Mirrors are useful, that much is certain. Being able to see what we look like comes in handy, as we all like to look our best.

Perhaps this is why we have so many pieces of artwork devoted to the mirror, so as to commemorate this simple, yet treasured object.

Take, for example, Michael Baldwin’s Untitled Painting (1965). The mirror is the most important part of this piece. In fact, it’s the only part, given how a mirror takes up the entire canvas. Why would Baldwin seek to show the viewer their reflection? Maybe to demonstrate that the potential for true artistic greatness exists in all of us.

Another prominent example of the mirror’s artistic treatment is the lengthy titled Dali seen from the Back Painting Gala from the Back Eternalized by Six Virtual Corneas Provisionally Reflected by Six Real Mirrors (1972-73) by the very man referred to in the title, Salvador Dali. The specific title details exactly what is going on in the painting: Dali is painting a woman, while both are reflected in a mirror. The fact that Dali himself, as the painter, manages to make it into his own painting is interesting. While we are admiring a piece of work, we would do well to remember the genius who provided us with it.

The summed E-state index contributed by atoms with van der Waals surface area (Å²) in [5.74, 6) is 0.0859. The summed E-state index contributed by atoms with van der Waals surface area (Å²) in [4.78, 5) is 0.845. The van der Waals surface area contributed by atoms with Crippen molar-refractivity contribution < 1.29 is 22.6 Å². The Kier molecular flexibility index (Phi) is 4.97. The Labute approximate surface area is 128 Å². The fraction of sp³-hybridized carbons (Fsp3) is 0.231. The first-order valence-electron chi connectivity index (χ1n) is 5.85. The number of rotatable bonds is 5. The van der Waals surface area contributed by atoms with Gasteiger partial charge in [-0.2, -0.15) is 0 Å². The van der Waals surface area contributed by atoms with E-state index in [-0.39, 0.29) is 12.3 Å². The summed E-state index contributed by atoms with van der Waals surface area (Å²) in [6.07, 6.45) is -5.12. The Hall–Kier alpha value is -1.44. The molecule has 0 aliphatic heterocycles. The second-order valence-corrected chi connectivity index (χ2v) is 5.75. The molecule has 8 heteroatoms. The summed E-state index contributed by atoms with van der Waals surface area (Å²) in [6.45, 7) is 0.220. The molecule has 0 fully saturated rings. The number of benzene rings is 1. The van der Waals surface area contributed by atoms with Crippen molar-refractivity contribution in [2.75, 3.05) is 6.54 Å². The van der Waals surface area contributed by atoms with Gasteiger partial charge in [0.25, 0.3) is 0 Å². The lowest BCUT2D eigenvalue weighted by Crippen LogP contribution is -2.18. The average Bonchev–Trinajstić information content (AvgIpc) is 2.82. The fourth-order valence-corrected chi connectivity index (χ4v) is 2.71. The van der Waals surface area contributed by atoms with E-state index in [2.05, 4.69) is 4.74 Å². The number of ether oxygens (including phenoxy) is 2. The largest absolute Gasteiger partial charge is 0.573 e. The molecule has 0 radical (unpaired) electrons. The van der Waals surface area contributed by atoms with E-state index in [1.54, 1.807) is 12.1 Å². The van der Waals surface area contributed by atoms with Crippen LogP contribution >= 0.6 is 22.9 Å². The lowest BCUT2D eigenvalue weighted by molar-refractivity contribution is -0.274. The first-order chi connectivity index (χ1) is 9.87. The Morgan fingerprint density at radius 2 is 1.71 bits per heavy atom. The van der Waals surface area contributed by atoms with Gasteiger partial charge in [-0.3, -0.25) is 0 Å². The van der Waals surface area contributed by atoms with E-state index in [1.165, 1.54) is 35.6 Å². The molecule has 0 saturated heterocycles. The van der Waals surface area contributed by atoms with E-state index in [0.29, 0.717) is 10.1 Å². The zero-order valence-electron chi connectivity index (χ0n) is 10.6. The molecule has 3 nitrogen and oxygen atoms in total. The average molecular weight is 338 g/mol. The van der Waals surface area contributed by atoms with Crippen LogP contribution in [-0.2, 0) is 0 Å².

We also have Stranger in the Mirror (date unknown) by Chris Peters. This is a slightly more macabre piece than the others, as the figure being reflected in the mirror is a skeleton. If it’s any consolation, he (or she) seems to be enjoying his (or her) reflection. Perhaps this serves as a warning to the viewer not to become so vain as to let our life slip away because we are so transfixed on our own appearance- remember what happened to Narcissus in the Greek myth, after all.

Mirrors will always show us what we look like. But art will always show us so much more. After all, George Bernard Shaw observed that “you use a glass mirror to see your face; you use a work of art to see your soul”.

– Luke Mayo, Correspondent (Art)